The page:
Sell stock when the news is good and buy when it is bad is a time-honored investment truism. One problem with that theory, of course, is that buying on bad news doesn't pay when rock bottom turns out to be a false floor.
While it's impossible to eliminate the risks that are involved in investing in a company whose recent stock history has been volatile, Safeguard Health Enterprises Inc. looks like a good buy at its current price, says Larry Selwitz, an analyst for the Los Angeles investment firm of Bateman Eichler, Hill Richards Inc.
The Anaheim prepaid dental care provider last month said first-quarter net earnings would be about half of last year's $762,000, largely because of unexpected high costs in opening 14 new dental offices. At the same time, the state Department of Corporations released a report critical of some dental offices used by Safeguard.
Consequently, Safeguard stock, which is traded over the counter, fell sharply from $11.50 a share on April 7 to $7.75 a share four days later. During that four-day trading binge, 1.3 million shares, or about 16% of Safeguard's public float, changed hands.
On Friday, the results were pretty much as Safeguard had predicted, with first-quarter net earnings of $367,000 down exactly 50% from last year. Safeguard closed Friday at $8.125 a share, down 12.5 cents for the week on 607,800 shares traded.
Still, the company's vital signs remain strong, Selwitz said.
Long-term debt is only $1.3 million contrasted with $25.5 million in equity. Moreover, Selwitz said, because it is a dental HMO and offers no hospitalization coverage, Safeguard is free of many of the risks associated with medical HMOs.
And because prepaid dental plans cover less than 5% of the population, rapidly expanding Safeguard--the largest dental HMO in the United States--is in a good position to capture a large share of the market.
For all of 1986, Safeguard's net earnings are expected to total 45 cents per share, or about $3.6 million, Selwitz projects. For 1987, he said, net earnings are likely to grow 33% to 60 cents per share, or about $4.8 million.
Though he recommends buying Safeguard at the current price, Selwitz told The Times that he still has a caveat or two for investors. In particular, he warns that the entrepreneurs who founded Safeguard may run into trouble managing the company's rapid growth.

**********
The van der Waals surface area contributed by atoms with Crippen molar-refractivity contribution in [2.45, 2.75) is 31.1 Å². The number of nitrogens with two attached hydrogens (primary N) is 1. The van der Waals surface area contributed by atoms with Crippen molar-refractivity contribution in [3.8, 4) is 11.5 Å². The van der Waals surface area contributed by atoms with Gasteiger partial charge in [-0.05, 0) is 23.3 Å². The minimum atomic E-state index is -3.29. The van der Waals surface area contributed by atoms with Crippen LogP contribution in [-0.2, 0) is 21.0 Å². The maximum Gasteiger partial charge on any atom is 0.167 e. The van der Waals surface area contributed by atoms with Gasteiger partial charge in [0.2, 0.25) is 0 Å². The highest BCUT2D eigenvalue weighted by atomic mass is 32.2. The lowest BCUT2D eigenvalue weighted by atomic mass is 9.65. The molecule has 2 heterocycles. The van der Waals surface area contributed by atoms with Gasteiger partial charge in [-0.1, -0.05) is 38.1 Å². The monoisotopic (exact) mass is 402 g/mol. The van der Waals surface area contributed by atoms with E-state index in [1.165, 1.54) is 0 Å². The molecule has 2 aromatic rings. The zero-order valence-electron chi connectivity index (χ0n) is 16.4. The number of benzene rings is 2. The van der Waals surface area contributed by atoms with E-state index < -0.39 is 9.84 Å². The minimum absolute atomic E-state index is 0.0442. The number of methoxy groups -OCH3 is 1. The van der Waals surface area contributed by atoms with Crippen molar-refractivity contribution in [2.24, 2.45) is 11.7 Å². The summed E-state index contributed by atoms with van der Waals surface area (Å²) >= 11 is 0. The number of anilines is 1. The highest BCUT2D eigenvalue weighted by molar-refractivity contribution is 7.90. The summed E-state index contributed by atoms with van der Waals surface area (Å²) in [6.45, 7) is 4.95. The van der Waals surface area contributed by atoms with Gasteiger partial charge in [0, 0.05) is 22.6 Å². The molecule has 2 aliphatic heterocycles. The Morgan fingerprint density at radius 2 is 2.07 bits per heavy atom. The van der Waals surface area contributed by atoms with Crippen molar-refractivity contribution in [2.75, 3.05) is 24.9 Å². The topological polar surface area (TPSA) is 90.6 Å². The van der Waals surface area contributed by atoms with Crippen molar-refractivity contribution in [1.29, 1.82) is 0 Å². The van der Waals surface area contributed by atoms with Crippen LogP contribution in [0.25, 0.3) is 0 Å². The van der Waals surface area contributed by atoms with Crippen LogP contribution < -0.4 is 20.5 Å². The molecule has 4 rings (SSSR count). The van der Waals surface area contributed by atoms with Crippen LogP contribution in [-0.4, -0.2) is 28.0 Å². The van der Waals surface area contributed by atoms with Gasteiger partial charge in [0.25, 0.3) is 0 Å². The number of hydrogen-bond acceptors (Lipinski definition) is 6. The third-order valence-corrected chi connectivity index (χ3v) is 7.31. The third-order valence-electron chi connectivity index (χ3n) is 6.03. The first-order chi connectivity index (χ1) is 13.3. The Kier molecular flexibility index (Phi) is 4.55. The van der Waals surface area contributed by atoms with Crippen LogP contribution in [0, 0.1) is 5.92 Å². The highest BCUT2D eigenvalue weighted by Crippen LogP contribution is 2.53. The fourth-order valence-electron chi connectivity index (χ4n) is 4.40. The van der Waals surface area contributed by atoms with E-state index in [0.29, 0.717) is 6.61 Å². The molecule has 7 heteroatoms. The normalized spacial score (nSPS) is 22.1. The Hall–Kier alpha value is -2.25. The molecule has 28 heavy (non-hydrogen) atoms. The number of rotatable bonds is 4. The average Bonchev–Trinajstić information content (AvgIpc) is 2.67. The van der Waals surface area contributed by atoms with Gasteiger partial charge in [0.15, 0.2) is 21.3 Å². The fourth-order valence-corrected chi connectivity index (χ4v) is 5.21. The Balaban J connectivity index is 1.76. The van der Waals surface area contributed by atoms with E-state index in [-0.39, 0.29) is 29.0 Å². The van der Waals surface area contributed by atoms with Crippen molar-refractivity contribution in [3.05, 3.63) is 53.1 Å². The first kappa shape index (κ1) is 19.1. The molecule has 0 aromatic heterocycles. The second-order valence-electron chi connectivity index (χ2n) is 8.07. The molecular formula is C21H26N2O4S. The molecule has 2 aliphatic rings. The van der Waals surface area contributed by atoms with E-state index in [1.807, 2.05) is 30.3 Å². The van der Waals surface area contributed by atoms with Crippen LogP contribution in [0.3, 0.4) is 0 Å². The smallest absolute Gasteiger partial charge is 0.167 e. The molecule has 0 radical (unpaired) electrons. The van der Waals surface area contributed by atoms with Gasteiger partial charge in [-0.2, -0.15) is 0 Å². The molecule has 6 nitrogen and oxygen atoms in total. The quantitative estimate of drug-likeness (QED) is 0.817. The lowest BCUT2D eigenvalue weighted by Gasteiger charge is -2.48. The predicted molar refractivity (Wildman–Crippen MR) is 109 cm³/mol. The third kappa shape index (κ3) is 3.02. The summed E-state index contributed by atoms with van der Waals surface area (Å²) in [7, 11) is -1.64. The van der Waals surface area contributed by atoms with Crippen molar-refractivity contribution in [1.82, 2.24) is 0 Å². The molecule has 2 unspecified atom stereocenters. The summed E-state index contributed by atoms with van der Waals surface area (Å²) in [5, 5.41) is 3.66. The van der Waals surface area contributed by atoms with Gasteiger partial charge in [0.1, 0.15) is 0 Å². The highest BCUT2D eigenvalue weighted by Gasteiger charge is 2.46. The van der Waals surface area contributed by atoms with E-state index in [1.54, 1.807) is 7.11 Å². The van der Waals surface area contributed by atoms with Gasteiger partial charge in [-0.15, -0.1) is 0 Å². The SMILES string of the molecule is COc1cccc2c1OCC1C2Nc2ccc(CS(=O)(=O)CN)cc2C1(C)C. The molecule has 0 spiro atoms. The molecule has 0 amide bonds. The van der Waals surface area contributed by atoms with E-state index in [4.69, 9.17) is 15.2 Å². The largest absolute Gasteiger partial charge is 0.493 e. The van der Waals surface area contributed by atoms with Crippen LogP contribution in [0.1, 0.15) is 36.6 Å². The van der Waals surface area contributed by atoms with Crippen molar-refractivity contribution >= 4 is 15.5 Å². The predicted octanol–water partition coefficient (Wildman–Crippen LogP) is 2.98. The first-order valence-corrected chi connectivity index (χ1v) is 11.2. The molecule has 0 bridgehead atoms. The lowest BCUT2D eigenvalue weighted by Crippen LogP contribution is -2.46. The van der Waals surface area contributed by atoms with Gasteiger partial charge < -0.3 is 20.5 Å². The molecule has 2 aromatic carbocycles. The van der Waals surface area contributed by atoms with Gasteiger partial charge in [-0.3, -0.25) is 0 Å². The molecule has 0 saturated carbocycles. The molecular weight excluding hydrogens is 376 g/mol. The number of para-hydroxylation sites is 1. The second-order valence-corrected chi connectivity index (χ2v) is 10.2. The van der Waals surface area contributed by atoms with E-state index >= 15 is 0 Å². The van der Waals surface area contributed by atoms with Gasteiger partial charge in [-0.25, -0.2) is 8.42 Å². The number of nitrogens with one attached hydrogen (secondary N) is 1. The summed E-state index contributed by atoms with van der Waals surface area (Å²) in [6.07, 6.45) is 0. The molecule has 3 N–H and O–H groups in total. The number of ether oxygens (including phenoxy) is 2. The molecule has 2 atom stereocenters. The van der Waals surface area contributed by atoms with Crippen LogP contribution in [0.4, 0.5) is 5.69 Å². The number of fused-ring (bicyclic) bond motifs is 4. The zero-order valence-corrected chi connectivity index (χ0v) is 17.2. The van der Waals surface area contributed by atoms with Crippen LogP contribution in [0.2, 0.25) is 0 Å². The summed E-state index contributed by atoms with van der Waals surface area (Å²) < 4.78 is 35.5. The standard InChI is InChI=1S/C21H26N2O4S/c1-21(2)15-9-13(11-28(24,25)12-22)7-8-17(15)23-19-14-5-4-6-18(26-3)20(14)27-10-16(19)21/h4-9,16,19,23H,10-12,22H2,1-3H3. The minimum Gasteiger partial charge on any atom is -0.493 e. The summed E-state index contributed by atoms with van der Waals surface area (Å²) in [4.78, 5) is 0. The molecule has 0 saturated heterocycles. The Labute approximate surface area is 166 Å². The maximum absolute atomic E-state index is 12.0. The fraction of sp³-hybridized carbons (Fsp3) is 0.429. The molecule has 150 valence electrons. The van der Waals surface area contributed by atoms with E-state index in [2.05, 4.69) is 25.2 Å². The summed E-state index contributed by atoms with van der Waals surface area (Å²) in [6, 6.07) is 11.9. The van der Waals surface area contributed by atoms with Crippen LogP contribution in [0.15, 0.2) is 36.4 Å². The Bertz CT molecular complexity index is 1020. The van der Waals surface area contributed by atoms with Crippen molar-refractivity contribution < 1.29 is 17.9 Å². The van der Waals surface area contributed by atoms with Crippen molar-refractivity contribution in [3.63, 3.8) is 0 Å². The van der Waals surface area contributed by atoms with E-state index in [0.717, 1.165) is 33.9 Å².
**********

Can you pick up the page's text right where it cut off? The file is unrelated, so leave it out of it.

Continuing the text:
"In order to really get the confidence of the street," Selwitz said, Safeguard must hire a good chief financial officer, as well as a manager to oversee its company-owned dental offices.
"The fact that it has such rapid growth potential puts up a red flag," he said. "When a company is on that kind of fast track, it has to demonstrate the ability to attract and retain good management." Selwitz said he believes that similar management situations exist in many segments of the health care industry.
An additional caution that Selwitz extends is that, in a general market slump, health stocks are likely to fall faster than other issues. But because many HMO stocks already are selling at steep discounts, as a group they "ought to outperform the rest of the market for the rest of 1986," he said.
Irvine-based El Torito Restaurants Inc. on Friday hit a high of $20.50 a share on the New York Stock Exchange on news that W.R. Grace & Co. had approved in principle a plan to sell controlling interest in its $1-billion restaurant group to a management team through a leveraged buy-out.
Under the buy-out scheme, El Torito, of which Grace owns 73%, would be merged into the restaurant group after the other El Torito shareholders are bought out for approximately $20 per share in cash. There are nearly 3.1 million shares outstanding not owned by W.R. Grace.
El Torito has been gaining in price since early April, when news of a possible buy-out first surfaced.
By the close of trading Friday, El Torito had slipped to $19 a share, up 25 cents for the day but down $1.50 from the mid-day high. Daily volume was 271,800 shares. For the week, El Torito was up $1.875 a share on volume of 415,000 shares.